EEG Over The Years

I graduated from EEG school in 1989 from a Technical College in the small town of LaCrosse, Wisconsin. I didn’t know it at the time, but it was the best career move I could have made. From there went on to work as an EEG technologist full time and never looked back! I’ve worked in hospitals, the corporate world, and technical colleges through the years. I’ve witnessed a lot of changes in healthcare and EEG over the years, that I thought would be fun to share.

Getting Hired:

Hiring decisions used to be much less structured. There were only in-person interviews, and I was hired on the spot without even a background check. Today, most places require a competency check, background check, and drug test..for good reason!

HIPAA Perspective:

Before HIPAA laws were passed, we sometimes did EEGs on patients that were admitted to the hospital for psychiatric reasons. It was common practice for patients to be transported to the EEG department for testing with the entire patient chart. The chart is a thick 3” or 4” binder full of the entire medical history of the patient being tested. Nothing was off-limits, electronic medical records did not exist back then. Privacy was easily breached for patients. Back then I witnessed medical staff reading psychiatric notes purely out of curiosity of patients that they were not responsible for! I’m so glad that’s over! While I find HIPAA compliance training to be tedious, I can personally attest to the need for it! E

EEG Technology:

As a student and a young EEG technologist back in the late ’80s, we recorded EEGs on analog paper EEG systems.  I could go on and on with stories about how traumatic and/or wonderful those experiences were. The term “paper speed” came from the old analog systems. Here’s an example of what the old analog EEG systems looked like. I worked on Grass, Beckman, and Nihon Kohden 8, 17, and 21 channel systems.  I took my EEG boards (ABRET exams were hands-on where we had to demonstrate that we could do a great EEG hookup and record on the analog machines) on a 17 channel Grass EEG machine. Back then, 20-30 minute routine EEG studies were 10 seconds per page (30mm/sec), and roughly 120 pages per EEG. I encountered my first back strain re-arranging stacks of EEG paper archives. EEG traces were so large that they had to be stored off-site in a warehouse! And yes, the old stories are true…while recording, we knew without looking, when drowsiness, muscle tension, relaxing wakefulness, sleep, interictal discharges, or seizure activity occurred without looking simply by listening to the sounds of the pens!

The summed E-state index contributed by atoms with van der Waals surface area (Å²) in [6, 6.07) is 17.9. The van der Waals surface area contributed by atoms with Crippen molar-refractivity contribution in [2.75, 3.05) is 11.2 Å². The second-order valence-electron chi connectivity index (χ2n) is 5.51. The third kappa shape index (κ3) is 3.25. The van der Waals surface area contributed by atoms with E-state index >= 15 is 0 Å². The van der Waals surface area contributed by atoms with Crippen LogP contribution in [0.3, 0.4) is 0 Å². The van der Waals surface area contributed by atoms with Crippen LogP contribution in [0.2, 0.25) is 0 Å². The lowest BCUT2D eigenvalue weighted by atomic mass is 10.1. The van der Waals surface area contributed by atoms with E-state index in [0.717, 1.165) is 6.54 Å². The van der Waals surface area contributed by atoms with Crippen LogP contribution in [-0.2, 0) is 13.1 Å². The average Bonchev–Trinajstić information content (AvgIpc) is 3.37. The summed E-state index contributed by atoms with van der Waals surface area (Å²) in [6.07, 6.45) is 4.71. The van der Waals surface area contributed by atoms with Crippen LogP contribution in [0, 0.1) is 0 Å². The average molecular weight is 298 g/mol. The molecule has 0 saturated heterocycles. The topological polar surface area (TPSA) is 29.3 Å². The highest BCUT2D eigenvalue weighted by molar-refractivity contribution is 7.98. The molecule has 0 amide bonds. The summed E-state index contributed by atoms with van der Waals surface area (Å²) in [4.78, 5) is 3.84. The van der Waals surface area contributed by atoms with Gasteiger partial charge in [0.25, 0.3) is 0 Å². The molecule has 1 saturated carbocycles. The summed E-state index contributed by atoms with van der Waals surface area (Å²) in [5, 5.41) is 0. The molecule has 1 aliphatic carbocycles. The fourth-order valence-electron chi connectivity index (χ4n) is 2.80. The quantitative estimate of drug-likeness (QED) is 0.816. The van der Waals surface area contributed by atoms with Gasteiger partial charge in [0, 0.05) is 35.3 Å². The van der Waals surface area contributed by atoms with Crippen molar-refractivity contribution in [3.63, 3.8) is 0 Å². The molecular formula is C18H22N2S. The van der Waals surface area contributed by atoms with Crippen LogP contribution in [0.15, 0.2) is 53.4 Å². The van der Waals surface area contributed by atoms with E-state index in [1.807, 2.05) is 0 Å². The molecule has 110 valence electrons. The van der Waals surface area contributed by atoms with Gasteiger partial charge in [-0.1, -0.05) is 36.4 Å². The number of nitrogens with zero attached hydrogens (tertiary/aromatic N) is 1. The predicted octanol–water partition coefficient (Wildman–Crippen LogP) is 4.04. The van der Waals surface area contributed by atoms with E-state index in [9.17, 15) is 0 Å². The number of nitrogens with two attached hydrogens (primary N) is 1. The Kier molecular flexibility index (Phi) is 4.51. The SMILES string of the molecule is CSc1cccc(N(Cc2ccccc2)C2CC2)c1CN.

Epilepsy Monitoring “LTM”:

My first encounter with LTM was with an old Telefactor telemetry EEG system that saved EEG to a reel-to-reel system, kind of like old movies! Technology evolved from reel-to-reel and audio cassette data storage to VCR tape storage!  That was high-tech then! When we wanted to have EEG tracings to show the reading neurologist for interpretations, we had an elaborate instrumentation setup…

1. Start with the VCR playback, which would output from VCR audio track RCA cable

2. Then into a data decoder, which output that to an analog interface (medusa cable)

3. Which then plugged into the analog EEG headbox

4. Then to the EEG amplifier

5. Then out to a pen writer 

You had to have patience and an attention span long enough to make that work!  We did not have attending staff watching patients 24/7 like today. I always felt as if it would be a lot safer to have 24/7 monitoring. That was prior to seeing published stories of unattended epilepsy monitoring deaths. Today I am happy to see EEG computerized recording on computers with 24/7/365 attended digital recordings! 

Work Environment:

When I was new to EEG, my co-worker that had been around for years, told me that they used to smoke cigarettes in the tech room while recording EEG’s and that had ended not long before then.  We had a neurosurgeon that could smoke in his office despite the indoor smoking ban affecting everyone else. On breaks, we used to take a walk to the birthing center to look at the newborn babies for fun, which is now a security issue. Times have changed for sure. One thing that I suspect hasn’t changed is when telling someone what you do for a living, then that person is still confused and calls you a nurse!  

Written by: Elizabeth Huber CLTM, R.EEGT., CNIM, R.EPT., R.PSGT.